I know that among the avid beer fans of London, Fuller’s is not considered a happening brewery (although I think it is broadly admired for taking risks and reaching out to the proliferating new breweries). For my money, London Pride is one of the finest beers brewed in that or any country, and if I could teleport myself to, say, the Jack Horner for a pint and pie, I would do so at least once a week. Cask ales are made spectacular by subtle degrees, and London Pride has a balance of flavors—soft, nutty malt, stiffening minerality, apple esters, and citrus-to-marmalade hops—that make it a perfect bitter.

I figured that a brewery like Fuller’s wouldn’t possibly continue such a strange practice unless it had an effect on the beer, but flinty, pragmatic Head Brewer John Keeling shot this idea down. “Some effect on the way the maillard reactions happen in the two kettles?” I suggested. “A difference in hop utilization?” Nothing of the kind, he said. “It is quite simple really. Parti-gyles are the most efficient way of using a mash tun both in terms of speed and in terms of extract.” (In a parti-gyle, no sugars are left behind.) “It is not complicated and is rather simple and elegant.”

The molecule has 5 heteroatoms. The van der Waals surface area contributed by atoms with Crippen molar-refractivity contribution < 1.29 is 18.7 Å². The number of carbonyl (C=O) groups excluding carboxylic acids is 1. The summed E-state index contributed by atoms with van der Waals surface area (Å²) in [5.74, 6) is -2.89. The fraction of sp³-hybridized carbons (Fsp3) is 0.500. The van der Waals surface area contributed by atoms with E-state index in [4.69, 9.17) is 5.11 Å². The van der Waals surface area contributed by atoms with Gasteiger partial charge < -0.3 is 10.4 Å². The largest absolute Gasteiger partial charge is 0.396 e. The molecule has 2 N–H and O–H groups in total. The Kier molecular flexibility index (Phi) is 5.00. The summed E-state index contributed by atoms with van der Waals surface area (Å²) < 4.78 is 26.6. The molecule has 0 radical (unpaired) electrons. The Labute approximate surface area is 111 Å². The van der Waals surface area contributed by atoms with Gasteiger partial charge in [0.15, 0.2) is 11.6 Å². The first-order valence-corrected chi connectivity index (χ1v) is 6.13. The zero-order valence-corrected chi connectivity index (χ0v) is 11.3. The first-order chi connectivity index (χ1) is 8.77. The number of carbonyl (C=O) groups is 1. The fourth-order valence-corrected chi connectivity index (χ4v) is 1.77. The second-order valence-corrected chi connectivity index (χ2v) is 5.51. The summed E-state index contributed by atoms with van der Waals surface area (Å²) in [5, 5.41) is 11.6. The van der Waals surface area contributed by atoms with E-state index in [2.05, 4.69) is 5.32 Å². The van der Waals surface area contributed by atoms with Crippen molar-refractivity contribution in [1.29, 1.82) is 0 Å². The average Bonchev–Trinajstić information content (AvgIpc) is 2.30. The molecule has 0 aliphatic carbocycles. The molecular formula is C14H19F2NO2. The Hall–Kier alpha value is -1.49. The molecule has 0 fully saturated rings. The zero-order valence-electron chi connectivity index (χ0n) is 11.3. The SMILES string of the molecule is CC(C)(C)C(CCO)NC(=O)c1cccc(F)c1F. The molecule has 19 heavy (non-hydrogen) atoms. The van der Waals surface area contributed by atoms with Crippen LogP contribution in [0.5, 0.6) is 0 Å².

Derek Prentice and John Keeling of Fuller’s. Photo by Jeff Alworth

Well, maybe. Following my visit to the brewery back in 2011, then Brewing Manager Derek Prentice pointed out at least one advantage it had on the beer. “As you appreciate from your visit here, it is considerably different from producing different gravity beers from a single wort or fermentation.” He offered one example. “Dark malts typically will be readily solubilised and hence more prevalent in first worts and the copper loading of the hops into the different copper lengths are adjusted for the specific parti-gyle. Once the wort streams are blended into the fermenter they will impart unique characteristics into the final beers.”

As Keeling says, the parti-gyle system has the benefit of being especially efficient—but I still have a hard time believing that’s the reason Fuller’s still uses it. These old practices have a way of sticking around, and the more important reason they do is because no one can argue with the beer they produce. In the late 1970s, owners of Fuller’s recommitted themselves to making exceptional beer, and began spending on modern equipment and focused on careful, precise brewing practices. Between 1978 and 1989, the three parti-gyled bitters each won a medal as Champion Beer of Britain, the country’s most prestigious cask ale award—and ESB won it three times. They have gone on to win boatloads of awards.

Maybe it is just a more practical, efficient way of making beer. (Though if so, it’s curious that no other breweries employ it.) Or maybe Keeling is just happy to keep its benefits to himself.

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Jeff Alworth is the author of the forthcoming book, The Beer Bible (Workman, 2015). Follow him on Twitter or find him at his blog, Beervana.